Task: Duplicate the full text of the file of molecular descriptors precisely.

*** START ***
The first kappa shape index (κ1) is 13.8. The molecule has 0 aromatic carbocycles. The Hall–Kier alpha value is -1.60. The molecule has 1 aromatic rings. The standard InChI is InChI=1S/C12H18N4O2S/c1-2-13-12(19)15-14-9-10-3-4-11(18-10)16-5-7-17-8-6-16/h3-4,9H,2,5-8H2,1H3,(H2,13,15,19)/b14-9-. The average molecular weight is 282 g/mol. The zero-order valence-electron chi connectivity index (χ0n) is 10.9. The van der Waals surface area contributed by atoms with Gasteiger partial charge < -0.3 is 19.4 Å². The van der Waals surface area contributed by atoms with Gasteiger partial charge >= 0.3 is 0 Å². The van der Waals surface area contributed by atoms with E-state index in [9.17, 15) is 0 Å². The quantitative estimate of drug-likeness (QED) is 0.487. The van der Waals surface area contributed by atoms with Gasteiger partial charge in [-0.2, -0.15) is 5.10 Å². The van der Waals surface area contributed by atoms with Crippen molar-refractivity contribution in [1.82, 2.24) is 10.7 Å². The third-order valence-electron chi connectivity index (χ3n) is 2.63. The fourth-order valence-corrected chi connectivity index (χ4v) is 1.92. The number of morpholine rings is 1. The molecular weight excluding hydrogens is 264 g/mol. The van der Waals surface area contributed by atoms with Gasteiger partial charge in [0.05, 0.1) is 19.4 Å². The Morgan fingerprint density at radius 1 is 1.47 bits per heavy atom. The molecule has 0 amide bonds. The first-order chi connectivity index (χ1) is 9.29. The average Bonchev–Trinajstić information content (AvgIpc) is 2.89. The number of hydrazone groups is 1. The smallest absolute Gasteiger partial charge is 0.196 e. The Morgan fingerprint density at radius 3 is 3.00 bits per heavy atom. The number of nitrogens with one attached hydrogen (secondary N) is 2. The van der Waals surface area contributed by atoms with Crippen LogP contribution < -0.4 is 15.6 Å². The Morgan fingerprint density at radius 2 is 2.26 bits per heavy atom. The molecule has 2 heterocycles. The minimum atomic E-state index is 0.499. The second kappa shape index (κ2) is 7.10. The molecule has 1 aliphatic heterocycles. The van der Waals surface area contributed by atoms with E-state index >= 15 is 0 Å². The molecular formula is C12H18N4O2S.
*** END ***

The first kappa shape index (κ1) is 13.8. The molecule has 0 aromatic carbocycles. The Hall–Kier alpha value is -1.60. The molecule has 1 aromatic rings. The standard InChI is InChI=1S/C12H18N4O2S/c1-2-13-12(19)15-14-9-10-3-4-11(18-10)16-5-7-17-8-6-16/h3-4,9H,2,5-8H2,1H3,(H2,13,15,19)/b14-9-. The average molecular weight is 282 g/mol. The zero-order valence-electron chi connectivity index (χ0n) is 10.9. The van der Waals surface area contributed by atoms with Gasteiger partial charge < -0.3 is 19.4 Å². The van der Waals surface area contributed by atoms with Gasteiger partial charge >= 0.3 is 0 Å². The van der Waals surface area contributed by atoms with E-state index in [9.17, 15) is 0 Å². The quantitative estimate of drug-likeness (QED) is 0.487. The van der Waals surface area contributed by atoms with Gasteiger partial charge in [-0.2, -0.15) is 5.10 Å². The van der Waals surface area contributed by atoms with Crippen molar-refractivity contribution in [1.82, 2.24) is 10.7 Å². The third-order valence-electron chi connectivity index (χ3n) is 2.63. The fourth-order valence-corrected chi connectivity index (χ4v) is 1.92. The number of morpholine rings is 1. The molecular weight excluding hydrogens is 264 g/mol. The van der Waals surface area contributed by atoms with Gasteiger partial charge in [0.05, 0.1) is 19.4 Å². The Morgan fingerprint density at radius 1 is 1.47 bits per heavy atom. The molecule has 0 amide bonds. The first-order chi connectivity index (χ1) is 9.29. The average Bonchev–Trinajstić information content (AvgIpc) is 2.89. The number of hydrazone groups is 1. The smallest absolute Gasteiger partial charge is 0.196 e. The Morgan fingerprint density at radius 3 is 3.00 bits per heavy atom. The number of nitrogens with one attached hydrogen (secondary N) is 2. The van der Waals surface area contributed by atoms with Crippen LogP contribution < -0.4 is 15.6 Å². The Morgan fingerprint density at radius 2 is 2.26 bits per heavy atom. The molecule has 2 heterocycles. The minimum atomic E-state index is 0.499. The second kappa shape index (κ2) is 7.10. The molecule has 1 aliphatic heterocycles. The van der Waals surface area contributed by atoms with E-state index >= 15 is 0 Å². The molecular formula is C12H18N4O2S.